Okay -- all that said, the movie didn't totally suck. What worked?
Some of the actors clicked nicely. While I don't think that he was good as Simon Jones in the original, Martin Freeman acquitted himself reasonably well, getting across the sincere but slightly clueless Arthur Dent properly. Zooey Deschanel's Trillian was one of the few good tweaks to the story. Trillian has tended to be pretty ancillary in previous versions, but here she's front and center, resembling (as msmemory pointed out) Marion Ravenwood in a number of respects. If she'd been given better dialogue, I think she would have been great. Alan Rickman is utterly perfect as the voice of Marvin, and Stephen Fry was born to be the voice of the Book.
Speaking of which: the Book is the one element of the movie that consistently shines. Perhaps not surprisingly, it's also the element that changed the least from previous versions. The graphic style goes well with the text, they (mostly) get the jokes right, and the droll humor manages to come through.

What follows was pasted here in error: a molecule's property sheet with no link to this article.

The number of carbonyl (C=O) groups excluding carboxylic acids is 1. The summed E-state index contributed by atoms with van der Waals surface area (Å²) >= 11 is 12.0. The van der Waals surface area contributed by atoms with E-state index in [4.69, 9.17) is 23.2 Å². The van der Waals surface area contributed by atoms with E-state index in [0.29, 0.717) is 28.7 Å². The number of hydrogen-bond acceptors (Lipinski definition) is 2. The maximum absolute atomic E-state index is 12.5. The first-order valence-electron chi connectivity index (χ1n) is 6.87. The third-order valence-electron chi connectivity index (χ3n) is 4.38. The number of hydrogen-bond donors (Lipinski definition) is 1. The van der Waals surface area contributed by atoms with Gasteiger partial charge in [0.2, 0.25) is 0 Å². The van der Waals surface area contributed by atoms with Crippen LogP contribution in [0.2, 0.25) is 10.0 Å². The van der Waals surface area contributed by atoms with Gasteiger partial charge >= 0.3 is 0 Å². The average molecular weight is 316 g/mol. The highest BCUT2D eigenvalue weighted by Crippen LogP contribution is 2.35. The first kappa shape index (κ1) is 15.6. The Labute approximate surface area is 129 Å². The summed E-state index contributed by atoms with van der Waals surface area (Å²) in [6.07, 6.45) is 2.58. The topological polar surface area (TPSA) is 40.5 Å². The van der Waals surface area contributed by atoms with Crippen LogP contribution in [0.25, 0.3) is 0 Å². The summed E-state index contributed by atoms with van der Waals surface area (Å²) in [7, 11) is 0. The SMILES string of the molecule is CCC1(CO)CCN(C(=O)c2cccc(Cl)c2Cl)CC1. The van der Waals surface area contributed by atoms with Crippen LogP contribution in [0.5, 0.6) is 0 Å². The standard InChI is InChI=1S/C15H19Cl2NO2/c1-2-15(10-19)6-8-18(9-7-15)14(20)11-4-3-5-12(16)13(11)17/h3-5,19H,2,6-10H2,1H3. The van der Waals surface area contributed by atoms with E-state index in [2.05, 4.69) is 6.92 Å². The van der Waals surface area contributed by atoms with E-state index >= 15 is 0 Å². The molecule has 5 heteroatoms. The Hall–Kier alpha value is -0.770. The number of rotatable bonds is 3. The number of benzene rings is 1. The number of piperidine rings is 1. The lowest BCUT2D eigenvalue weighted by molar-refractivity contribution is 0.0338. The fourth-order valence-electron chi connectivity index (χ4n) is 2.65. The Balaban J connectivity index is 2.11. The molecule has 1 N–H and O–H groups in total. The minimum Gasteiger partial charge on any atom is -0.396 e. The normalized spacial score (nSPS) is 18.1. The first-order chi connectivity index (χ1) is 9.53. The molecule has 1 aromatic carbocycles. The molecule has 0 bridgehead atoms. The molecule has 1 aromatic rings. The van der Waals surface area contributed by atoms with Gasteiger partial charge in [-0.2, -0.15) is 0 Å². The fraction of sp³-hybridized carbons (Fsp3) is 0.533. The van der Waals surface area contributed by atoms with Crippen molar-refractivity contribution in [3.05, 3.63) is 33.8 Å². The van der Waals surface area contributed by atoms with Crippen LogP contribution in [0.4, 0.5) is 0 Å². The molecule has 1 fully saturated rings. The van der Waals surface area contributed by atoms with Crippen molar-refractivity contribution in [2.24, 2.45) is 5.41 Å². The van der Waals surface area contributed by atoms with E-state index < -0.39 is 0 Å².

The special effects are mostly excellent, as you would expect of a modern big-budget film. They are pretty, but with a very subtle edge of cheapness that works very well with the material. As previously mentioned, Slartibartfast gets the best scene in the movie, segueing from a segment that is downright BBCesque in its dowdiness to one that is so strangely magnificent that it deserves to be considered the definitive version of the New Earth scene. It was the one part of the movie that I thought was a proper homage and enhancement of the material, rather than simply screwing with it for the worse.